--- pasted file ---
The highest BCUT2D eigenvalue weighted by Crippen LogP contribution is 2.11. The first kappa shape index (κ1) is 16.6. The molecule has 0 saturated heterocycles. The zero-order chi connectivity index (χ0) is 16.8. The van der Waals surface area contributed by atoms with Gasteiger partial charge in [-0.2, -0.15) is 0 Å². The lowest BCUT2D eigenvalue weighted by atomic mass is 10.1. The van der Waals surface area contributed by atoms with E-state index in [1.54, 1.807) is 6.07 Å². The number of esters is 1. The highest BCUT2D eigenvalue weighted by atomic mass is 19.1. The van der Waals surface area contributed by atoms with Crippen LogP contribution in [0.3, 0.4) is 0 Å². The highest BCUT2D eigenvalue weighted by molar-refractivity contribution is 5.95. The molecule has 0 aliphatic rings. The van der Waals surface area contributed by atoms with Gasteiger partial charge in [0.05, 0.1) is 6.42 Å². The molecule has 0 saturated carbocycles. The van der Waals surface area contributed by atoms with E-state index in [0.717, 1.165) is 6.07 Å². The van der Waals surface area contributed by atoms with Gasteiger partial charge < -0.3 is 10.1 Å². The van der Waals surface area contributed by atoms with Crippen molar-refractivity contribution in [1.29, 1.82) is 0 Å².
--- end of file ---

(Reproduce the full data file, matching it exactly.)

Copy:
The highest BCUT2D eigenvalue weighted by Crippen LogP contribution is 2.11. The first kappa shape index (κ1) is 16.6. The molecule has 0 saturated heterocycles. The zero-order chi connectivity index (χ0) is 16.8. The van der Waals surface area contributed by atoms with Gasteiger partial charge in [-0.2, -0.15) is 0 Å². The lowest BCUT2D eigenvalue weighted by atomic mass is 10.1. The van der Waals surface area contributed by atoms with E-state index in [1.54, 1.807) is 6.07 Å². The number of esters is 1. The highest BCUT2D eigenvalue weighted by atomic mass is 19.1. The van der Waals surface area contributed by atoms with Crippen LogP contribution in [0.3, 0.4) is 0 Å². The highest BCUT2D eigenvalue weighted by molar-refractivity contribution is 5.95. The molecule has 0 aliphatic rings. The van der Waals surface area contributed by atoms with Gasteiger partial charge in [0.05, 0.1) is 6.42 Å². The molecule has 0 saturated carbocycles. The van der Waals surface area contributed by atoms with E-state index in [0.717, 1.165) is 6.07 Å². The van der Waals surface area contributed by atoms with Gasteiger partial charge < -0.3 is 10.1 Å². The van der Waals surface area contributed by atoms with Crippen molar-refractivity contribution in [1.29, 1.82) is 0 Å².